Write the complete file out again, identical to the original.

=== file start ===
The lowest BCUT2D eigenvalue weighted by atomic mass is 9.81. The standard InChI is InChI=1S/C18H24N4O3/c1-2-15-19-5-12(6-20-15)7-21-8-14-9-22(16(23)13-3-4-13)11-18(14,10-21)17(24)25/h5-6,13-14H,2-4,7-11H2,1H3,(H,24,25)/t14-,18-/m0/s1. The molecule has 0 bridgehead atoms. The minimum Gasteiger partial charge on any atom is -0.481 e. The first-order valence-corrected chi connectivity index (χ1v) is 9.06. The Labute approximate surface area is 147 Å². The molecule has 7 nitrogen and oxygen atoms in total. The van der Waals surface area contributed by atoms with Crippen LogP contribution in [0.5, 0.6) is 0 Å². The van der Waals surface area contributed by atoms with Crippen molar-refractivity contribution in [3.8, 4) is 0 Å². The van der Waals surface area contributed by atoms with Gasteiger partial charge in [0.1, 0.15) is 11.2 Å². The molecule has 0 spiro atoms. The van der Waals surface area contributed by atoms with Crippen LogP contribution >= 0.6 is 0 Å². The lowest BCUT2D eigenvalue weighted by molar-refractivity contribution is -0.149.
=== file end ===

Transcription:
The lowest BCUT2D eigenvalue weighted by atomic mass is 9.81. The standard InChI is InChI=1S/C18H24N4O3/c1-2-15-19-5-12(6-20-15)7-21-8-14-9-22(16(23)13-3-4-13)11-18(14,10-21)17(24)25/h5-6,13-14H,2-4,7-11H2,1H3,(H,24,25)/t14-,18-/m0/s1. The molecule has 0 bridgehead atoms. The minimum Gasteiger partial charge on any atom is -0.481 e. The first-order valence-corrected chi connectivity index (χ1v) is 9.06. The Labute approximate surface area is 147 Å². The molecule has 7 nitrogen and oxygen atoms in total. The van der Waals surface area contributed by atoms with Crippen LogP contribution in [0.5, 0.6) is 0 Å². The van der Waals surface area contributed by atoms with Crippen molar-refractivity contribution in [3.8, 4) is 0 Å². The van der Waals surface area contributed by atoms with Gasteiger partial charge in [0.1, 0.15) is 11.2 Å². The molecule has 0 spiro atoms. The van der Waals surface area contributed by atoms with Crippen LogP contribution >= 0.6 is 0 Å². The lowest BCUT2D eigenvalue weighted by molar-refractivity contribution is -0.149.